Every year, high profile cybersecurity breaches dominate the headlines. But, it’s not just big brands that are at risk, smaller companies are becoming increasingly vulnerable to cybersecurity threats.
A 2019 Government survey shows that 32% of UK businesses reported a cybersecurity breach or attack. A security breach can have a widespread effect – negatively impacting brand reputation and severely undermining consumer trust. Whatever your industry, cybersecurity and proactively testing your network and assets should be a priority.
We answer some of the most frequently asked penetration testing questions.
What is penetration testing?
A penetration test, or pen test, is a form of ethical cybersecurity assessments designed to simulate real-world attacks to uncover security gaps or vulnerabilities that could be exploited.
Pen testing can be performed manually or the process can be automated through software applications but the goal of a penetration test is to identify and ethically exploit any weaknesses in the security of a business’s computer systems, networks or applications to help mitigate the risk of potential cybersecurity breaches.
What are the benefits of penetration testing?
Regular pen testing is a crucial component of cybersecurity, offering businesses visibility of real-world security vulnerabilities. Testing can help businesses to:
- Identify vulnerabilities before cybercriminals
- Comply with industry standards and regulations
- Mature infrastructure and demonstrate a commitment to security
- Avoid data breaches – breaches can have a lasting impact on consumer trust, and this can be costly to businesses. Attracting new customers costs more than retaining them. Similarly, returning customers spend more than new ones.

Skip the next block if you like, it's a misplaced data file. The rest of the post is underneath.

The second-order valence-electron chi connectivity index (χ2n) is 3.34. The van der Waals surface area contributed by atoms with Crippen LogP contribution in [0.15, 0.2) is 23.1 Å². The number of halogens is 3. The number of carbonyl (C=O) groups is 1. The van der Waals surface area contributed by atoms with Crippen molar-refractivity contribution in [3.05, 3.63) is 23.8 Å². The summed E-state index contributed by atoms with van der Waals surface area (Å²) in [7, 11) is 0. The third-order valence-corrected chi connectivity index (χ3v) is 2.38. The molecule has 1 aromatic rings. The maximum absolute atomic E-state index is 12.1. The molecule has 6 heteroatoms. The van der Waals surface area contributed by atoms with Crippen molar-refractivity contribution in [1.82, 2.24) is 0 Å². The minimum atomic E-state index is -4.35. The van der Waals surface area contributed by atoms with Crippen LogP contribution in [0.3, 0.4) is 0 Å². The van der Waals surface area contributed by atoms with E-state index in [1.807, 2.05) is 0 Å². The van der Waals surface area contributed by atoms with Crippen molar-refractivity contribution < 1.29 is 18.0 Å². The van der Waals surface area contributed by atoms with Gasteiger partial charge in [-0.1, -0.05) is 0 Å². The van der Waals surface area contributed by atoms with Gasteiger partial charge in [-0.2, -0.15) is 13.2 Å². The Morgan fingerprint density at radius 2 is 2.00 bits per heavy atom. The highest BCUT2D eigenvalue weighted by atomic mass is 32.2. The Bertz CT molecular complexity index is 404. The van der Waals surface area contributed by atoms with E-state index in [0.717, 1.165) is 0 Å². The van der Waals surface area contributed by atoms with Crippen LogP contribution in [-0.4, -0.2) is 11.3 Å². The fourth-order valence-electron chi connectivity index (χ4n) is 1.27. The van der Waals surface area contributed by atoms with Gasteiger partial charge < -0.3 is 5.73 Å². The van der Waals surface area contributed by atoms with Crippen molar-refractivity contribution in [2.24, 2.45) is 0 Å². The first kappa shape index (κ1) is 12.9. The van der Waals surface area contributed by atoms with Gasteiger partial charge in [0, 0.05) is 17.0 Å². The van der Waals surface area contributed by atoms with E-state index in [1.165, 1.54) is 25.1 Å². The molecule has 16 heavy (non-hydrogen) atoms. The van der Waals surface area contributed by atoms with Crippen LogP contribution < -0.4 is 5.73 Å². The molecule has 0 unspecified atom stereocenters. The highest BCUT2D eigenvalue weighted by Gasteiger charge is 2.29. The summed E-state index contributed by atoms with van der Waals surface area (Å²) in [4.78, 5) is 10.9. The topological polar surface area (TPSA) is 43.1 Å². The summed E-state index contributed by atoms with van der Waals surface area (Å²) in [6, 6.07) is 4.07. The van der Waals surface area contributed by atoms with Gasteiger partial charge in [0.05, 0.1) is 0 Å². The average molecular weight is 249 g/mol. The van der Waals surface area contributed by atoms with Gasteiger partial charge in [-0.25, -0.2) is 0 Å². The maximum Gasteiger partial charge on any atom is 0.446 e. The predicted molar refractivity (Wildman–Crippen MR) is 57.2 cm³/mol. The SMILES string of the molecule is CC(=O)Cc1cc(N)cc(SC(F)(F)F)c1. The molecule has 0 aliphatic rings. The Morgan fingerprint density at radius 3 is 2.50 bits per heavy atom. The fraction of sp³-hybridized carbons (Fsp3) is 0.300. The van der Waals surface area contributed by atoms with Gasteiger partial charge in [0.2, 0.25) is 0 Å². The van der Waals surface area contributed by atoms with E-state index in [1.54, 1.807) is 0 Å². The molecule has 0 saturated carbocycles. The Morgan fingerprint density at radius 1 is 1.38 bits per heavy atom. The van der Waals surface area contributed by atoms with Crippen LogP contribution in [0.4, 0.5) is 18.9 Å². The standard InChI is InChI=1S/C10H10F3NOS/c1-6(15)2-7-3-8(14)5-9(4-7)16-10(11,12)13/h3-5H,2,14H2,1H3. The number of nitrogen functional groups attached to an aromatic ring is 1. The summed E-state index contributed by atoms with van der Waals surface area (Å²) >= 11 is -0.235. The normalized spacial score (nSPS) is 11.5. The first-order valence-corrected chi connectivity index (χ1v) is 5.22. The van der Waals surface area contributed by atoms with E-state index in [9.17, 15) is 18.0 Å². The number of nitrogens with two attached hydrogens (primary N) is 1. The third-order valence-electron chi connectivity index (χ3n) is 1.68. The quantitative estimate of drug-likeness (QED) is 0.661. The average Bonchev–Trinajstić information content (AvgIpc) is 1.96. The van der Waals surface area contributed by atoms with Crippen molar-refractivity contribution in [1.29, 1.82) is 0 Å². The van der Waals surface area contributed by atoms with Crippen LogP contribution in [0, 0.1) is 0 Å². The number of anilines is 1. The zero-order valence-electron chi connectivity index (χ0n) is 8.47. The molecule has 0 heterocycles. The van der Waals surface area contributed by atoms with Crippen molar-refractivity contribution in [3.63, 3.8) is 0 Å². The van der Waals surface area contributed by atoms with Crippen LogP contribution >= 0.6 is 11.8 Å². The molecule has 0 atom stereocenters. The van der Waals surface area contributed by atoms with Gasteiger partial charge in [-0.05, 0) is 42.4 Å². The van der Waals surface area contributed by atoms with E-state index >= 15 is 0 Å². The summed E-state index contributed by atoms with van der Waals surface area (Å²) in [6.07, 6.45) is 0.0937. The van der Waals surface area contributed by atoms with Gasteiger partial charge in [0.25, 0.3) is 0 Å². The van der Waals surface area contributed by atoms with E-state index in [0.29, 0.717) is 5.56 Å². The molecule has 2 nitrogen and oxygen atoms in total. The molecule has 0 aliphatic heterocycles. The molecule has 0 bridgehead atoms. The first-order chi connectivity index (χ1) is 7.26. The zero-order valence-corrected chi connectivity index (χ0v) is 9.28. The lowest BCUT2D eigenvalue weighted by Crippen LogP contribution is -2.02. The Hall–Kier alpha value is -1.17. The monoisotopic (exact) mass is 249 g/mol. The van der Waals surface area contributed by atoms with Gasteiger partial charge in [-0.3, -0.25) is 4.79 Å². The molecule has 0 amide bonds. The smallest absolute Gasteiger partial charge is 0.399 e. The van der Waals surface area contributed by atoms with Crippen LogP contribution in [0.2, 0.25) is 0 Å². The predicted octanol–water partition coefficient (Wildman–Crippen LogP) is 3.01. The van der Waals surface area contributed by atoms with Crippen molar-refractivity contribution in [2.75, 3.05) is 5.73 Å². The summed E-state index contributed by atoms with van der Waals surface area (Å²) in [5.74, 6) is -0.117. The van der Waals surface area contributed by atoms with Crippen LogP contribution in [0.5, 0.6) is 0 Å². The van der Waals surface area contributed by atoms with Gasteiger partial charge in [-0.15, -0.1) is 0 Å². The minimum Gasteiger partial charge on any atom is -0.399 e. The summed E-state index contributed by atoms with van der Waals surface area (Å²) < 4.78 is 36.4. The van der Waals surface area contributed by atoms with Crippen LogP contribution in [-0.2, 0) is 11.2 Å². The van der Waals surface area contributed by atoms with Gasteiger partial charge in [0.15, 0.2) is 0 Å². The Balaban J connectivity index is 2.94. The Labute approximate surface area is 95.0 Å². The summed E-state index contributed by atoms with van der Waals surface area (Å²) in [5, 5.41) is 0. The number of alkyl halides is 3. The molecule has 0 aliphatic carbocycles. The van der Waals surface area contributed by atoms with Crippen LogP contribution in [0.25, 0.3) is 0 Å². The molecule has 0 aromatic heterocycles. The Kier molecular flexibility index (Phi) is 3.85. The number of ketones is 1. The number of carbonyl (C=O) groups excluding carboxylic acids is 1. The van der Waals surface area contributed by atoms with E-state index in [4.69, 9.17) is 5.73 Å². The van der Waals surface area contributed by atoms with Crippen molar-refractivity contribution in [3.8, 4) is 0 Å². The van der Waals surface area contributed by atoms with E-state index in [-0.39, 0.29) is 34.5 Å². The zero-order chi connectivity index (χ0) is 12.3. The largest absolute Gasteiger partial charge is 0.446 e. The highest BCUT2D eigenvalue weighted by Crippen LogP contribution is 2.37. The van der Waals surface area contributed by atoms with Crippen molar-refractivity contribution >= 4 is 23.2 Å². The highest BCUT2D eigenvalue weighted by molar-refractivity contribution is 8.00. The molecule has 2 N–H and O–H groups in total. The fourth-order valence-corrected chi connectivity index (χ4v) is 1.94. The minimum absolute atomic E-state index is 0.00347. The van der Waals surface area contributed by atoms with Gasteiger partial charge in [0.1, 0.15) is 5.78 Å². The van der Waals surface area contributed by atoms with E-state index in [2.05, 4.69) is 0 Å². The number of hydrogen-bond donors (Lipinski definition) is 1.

What are the different types of penetration testing?
There are many different types of pen testing; each focusing on a particular aspect of a business’s IT infrastructure. Below are just a few examples:
Network penetration testing
Network pen testing aims to identify exploitable networks, systems hosts or devices (such as routers or switches) to find potential vulnerabilities and can be performed from two perspectives; external or internal. An external network (or infrastructure) penetration test is designed to identify any weaknesses in a company’s assets that are visible on the internet, where an internal penetration test simulates an ‘attack’ from inside the company’s network.
Web application penetration testing
Where there is some cross over between network and web application pen testing; web application pen testing – or web application security testing – aims to assess the architecture and design of applications (such as websites) delivered over the internet.
Mobile app penetration testing
Mobile app pen testing – or mobile app security testing – is the security assessment of applications that run on mobile device platforms and operating systems.
What are the test methods?
There are two significant methods of testing; black box testing and white box testing. Black box testing is a functional or non-functional approach where a third-party tester is not given any information about the asset – such as the underlying code or structure – simulating real-world conditions.
Where black box testing focuses on functionality, white box testing focuses on the code and structure. The internal structure, design, and implementation would be available to the tester and would be used to pinpoint known vulnerabilities.
How often is penetration testing needed?
Performing a penetration test is not a one-time task. Networks and applications are dynamic and security threats are ever-evolving however, the frequency of performing penetration tests depends on multiple factors including, the size of the business, budgets, and infrastructure. In brief, companies are recommended to conduct a penetration test at least once a year, as well as after any major updates to the network infrastructure, systems or software.